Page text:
"And that is a shame, because Arcana Hearts 3 is actually a strong, deep fighting title that likely won’t get the attention it might otherwise garner."
As I was playing Arcana Hearts 3 for review, my girlfriend casually asked me what sort of game that I was working on. When I told her it was a 2D Japanese fighting game where all of the main characters are women, she exclaimed, “Oh, that’s great!” And while I completely agree that it is great to see strong female characters explored in any medium, I had to wonder whether or not this sort of portrayal was exactly what she might have had in mind. All female casts in fighting games are nothing new. Love Max!!!!! is the third in its series, after all, and Skullgirls explored a similar concept on the Vita earlier this year. But something about the frequently scantily-clad characters, as well as the several very young, pre-preteen characters, makes the concept seem borderline exploitative, and might turn off some gamers to the title. And that is a shame, because Arcana Hearts 3 is actually a strong, deep fighting title that likely won’t get the attention it might otherwise garner.
The story of the game is as contrived as any fighting game story; an evil, demon worshipping corporation known as the Drexler Institute has collected a series of stones in order to resurrect a massive being that will obliterate Japan, and for whatever reason, your character must beat a number of opponents into a bloody pulp in order to stop them. Each fight in the Story Mode includes a brief (and often benign) cut scene prior to the bout which provides a glimpse of background to your character.
"The Arcanas seem something like a cross between a true tag-team fighting game and the summons of the Final Fantasy series."
Arcana Hearts 3 will seem immediately familiar to 2D fighting enthusiasts. You have your charge characters, air recoveries, and holding back to block. Each character also a series of special moves that deplete a bar at the bottom of the screen, all which cause the screen to go dark as your colorful sprite performs elaborate combos or sends walls of projectiles streaking across the screen. All of these mechanics are lynchpins of the genre, and thankfully Arcana Hearts adds in a few other little touches, including a homing button that causes your character to fly towards your opponent. It’s a useful touch that makes following your enemy into the sky for a midair combo, but just as frequently caused me to fall right in line for a brutal counter attack.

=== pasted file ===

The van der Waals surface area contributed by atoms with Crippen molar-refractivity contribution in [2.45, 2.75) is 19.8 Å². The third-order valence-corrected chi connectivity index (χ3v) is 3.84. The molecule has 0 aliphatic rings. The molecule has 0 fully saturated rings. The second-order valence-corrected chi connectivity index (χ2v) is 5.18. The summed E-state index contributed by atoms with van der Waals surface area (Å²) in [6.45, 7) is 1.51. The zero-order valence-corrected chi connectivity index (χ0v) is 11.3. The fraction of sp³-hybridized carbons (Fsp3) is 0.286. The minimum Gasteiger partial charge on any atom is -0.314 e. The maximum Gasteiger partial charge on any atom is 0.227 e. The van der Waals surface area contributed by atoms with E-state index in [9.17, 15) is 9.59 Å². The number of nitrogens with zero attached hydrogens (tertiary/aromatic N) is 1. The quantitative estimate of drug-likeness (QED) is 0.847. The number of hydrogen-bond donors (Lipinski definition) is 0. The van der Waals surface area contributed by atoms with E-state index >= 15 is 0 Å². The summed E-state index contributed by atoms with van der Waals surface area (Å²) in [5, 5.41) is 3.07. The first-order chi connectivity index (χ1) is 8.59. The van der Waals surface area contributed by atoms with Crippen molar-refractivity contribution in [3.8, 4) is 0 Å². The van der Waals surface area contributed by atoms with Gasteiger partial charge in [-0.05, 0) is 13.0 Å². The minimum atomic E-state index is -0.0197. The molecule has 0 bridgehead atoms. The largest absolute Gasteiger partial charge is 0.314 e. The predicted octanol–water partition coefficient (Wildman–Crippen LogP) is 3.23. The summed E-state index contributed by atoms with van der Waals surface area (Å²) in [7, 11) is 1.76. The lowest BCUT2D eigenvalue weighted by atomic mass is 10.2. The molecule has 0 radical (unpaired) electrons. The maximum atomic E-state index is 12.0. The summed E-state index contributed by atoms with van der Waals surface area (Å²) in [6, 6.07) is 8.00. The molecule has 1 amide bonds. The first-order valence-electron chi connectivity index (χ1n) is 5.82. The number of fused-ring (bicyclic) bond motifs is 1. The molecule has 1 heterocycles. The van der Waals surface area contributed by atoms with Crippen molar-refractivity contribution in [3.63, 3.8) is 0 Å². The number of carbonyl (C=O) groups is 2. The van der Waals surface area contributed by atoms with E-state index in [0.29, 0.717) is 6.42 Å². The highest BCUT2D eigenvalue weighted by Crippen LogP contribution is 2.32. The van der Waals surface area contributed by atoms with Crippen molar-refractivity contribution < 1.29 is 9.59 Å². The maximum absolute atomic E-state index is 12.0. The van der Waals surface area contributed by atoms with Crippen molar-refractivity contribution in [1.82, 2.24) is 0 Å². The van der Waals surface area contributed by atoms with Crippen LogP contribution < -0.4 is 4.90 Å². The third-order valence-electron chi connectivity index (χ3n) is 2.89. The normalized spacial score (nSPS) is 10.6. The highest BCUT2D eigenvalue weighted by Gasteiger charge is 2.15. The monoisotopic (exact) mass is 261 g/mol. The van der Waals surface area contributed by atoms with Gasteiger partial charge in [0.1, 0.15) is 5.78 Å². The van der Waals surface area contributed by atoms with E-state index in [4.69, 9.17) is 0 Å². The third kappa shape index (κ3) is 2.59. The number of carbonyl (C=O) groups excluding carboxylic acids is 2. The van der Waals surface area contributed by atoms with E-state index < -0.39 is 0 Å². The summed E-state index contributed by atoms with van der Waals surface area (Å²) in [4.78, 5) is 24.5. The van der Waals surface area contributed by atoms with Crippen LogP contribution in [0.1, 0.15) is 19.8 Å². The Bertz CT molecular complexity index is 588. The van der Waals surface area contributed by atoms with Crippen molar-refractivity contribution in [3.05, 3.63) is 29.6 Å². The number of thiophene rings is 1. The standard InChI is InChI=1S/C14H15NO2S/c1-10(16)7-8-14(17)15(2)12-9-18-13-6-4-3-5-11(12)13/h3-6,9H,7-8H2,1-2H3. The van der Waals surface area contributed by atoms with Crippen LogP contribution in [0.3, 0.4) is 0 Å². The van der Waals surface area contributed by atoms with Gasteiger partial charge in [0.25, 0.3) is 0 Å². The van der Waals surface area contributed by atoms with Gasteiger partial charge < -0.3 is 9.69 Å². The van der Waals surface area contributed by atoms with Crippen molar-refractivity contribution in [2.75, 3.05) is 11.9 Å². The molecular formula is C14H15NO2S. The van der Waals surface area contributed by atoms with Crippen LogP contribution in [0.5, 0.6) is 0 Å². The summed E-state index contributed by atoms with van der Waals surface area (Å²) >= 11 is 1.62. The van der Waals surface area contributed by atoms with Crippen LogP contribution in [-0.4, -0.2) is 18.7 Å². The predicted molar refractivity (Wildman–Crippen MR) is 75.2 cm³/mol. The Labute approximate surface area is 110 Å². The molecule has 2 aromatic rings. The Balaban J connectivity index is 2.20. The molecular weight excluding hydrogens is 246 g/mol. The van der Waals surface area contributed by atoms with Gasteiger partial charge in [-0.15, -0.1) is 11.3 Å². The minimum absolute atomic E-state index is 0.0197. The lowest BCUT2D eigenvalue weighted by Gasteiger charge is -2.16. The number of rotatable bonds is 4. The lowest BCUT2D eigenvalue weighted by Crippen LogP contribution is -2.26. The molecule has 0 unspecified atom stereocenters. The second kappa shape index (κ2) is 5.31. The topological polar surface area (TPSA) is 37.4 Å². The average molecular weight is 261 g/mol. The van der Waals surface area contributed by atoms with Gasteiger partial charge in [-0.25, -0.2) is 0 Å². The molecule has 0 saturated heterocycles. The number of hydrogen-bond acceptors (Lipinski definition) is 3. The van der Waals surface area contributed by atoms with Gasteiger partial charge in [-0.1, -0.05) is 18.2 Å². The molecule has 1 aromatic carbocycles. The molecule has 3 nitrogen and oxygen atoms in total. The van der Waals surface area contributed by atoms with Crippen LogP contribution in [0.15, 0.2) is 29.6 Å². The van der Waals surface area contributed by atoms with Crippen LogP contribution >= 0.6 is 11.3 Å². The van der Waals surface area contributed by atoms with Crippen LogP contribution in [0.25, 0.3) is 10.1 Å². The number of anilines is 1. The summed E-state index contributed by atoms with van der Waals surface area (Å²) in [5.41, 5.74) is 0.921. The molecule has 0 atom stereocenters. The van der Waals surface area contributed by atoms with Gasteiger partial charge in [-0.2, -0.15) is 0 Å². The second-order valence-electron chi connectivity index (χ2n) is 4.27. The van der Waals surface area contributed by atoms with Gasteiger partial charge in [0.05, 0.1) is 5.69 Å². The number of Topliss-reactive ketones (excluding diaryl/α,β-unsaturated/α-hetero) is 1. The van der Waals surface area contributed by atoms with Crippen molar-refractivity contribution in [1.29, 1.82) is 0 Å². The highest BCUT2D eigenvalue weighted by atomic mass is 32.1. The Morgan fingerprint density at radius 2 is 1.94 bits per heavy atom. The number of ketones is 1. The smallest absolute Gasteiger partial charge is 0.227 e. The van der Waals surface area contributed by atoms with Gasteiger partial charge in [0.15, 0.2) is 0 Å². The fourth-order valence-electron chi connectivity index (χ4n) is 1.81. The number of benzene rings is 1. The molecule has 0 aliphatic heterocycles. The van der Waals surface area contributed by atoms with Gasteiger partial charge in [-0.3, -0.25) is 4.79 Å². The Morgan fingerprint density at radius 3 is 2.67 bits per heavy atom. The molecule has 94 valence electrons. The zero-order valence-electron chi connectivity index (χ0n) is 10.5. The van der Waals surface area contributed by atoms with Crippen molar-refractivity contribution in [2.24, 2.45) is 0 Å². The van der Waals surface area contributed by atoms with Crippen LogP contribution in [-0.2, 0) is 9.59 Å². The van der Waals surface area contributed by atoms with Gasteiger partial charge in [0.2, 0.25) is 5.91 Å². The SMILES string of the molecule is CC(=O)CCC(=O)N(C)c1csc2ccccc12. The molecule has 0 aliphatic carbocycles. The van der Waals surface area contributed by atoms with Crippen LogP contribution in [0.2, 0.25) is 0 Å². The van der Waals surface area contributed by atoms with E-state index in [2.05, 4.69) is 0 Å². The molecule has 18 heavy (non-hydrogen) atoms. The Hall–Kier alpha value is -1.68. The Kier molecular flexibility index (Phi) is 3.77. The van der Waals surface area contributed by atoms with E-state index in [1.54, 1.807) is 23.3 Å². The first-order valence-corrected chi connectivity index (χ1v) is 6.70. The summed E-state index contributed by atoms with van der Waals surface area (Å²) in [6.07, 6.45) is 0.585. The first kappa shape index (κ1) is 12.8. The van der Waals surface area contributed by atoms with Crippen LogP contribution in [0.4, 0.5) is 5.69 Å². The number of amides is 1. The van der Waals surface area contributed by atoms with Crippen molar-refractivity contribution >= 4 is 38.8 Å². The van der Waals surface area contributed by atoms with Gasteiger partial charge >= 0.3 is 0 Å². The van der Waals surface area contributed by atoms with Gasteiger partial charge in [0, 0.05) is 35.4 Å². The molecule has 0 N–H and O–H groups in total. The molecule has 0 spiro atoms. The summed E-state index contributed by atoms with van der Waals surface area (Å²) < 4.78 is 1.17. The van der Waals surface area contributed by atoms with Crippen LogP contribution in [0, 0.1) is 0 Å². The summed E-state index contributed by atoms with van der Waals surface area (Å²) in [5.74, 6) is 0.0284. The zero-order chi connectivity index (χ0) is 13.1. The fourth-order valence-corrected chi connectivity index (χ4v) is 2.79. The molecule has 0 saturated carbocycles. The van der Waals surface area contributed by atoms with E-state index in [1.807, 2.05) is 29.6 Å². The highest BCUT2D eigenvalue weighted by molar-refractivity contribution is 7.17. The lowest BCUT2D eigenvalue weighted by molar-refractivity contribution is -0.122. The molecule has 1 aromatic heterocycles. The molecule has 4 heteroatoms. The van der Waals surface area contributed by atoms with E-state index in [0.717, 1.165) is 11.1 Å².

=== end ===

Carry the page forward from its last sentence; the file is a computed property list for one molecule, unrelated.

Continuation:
The feature that sets this game apart the most is the Arcana system. After choosing one of the 23 characters, you also choose one of 23 Arcanas, something of an elemental guardian angel, which assists you during combat. The Arcanas seem something like a cross between a true tag-team fighting game and the summons of the Final Fantasy series. It effectively doubles the number of special moves your character has, and if used correctly, can unleash the most devastating special moves in the game, with a grainy, two-dimensional visage of your selected Arcana in the background.
"One character pilots a mech that takes up half of the screen, another is a is a magician inspired by Frank L. Baum’s Wizard of Oz and goes by the name Dorothy."
The Arcana system is a great way to round out your chosen character’s skill set. Having trouble pulling off your chosen heroin’s anti-air moves? Supplement her with Fenrir’s quick-to-pull-off machine gun. Taking a lot of damage? Use Kayatsuhime’s blossom shields to soak up damage for you during drawn out bouts. It’s an interesting mechanic that adds plenty of reasons to experiment with your set-up, and gives you excuses to use characters that you might not otherwise find as useful.
The broad selection of sprites on display here provides plenty of diversity. One character pilots a mech that takes up half of the screen, another is a is a magician inspired by Frank L. Baum’s Wizard of Oz and goes by the name Dorothy, and yet another fights while being held the arms of a massive chalk drawing that she brings to life. Not all of the characters in the game are this instantly recognizable, but there is enough variation that most players should find someone that suits their style—especially considering the flexibility the Arcana system provides.
"It may not earn all five exclamation points in its title, but is a worthy fighting game that fans of the genre will be glad they looked into."
Arcana Hearts 3 is a port to the Vita, and there are times when it shows up ungracefully. The screen during combat is not optimized for the Vita’s wide ratio, and as a result, has two banners on the far right and left screen that portrays a portrait of your character; useless at best and distracting at worst. Another example is in the use of your Arcana special abilities, which frequently require the player to press the square, triangle, and circle buttons simultaneously—far from an easy maneuver with the Vita’s small buttons, and something that could have easily been mapped to a touch screen, which are not utilized at all.
While its odd premise is largely lost in translation, and some of the mechanics and presentation are skewed during its port to the Vita, I very much enjoyed my time with Arcana Hearts 3: Love Max!!!!! It may not earn all five exclamation points in its title, but is a worthy fighting game that fans of the genre will be glad they looked into.
Review by: Nick Walge | Reviewed on: Playstation Vita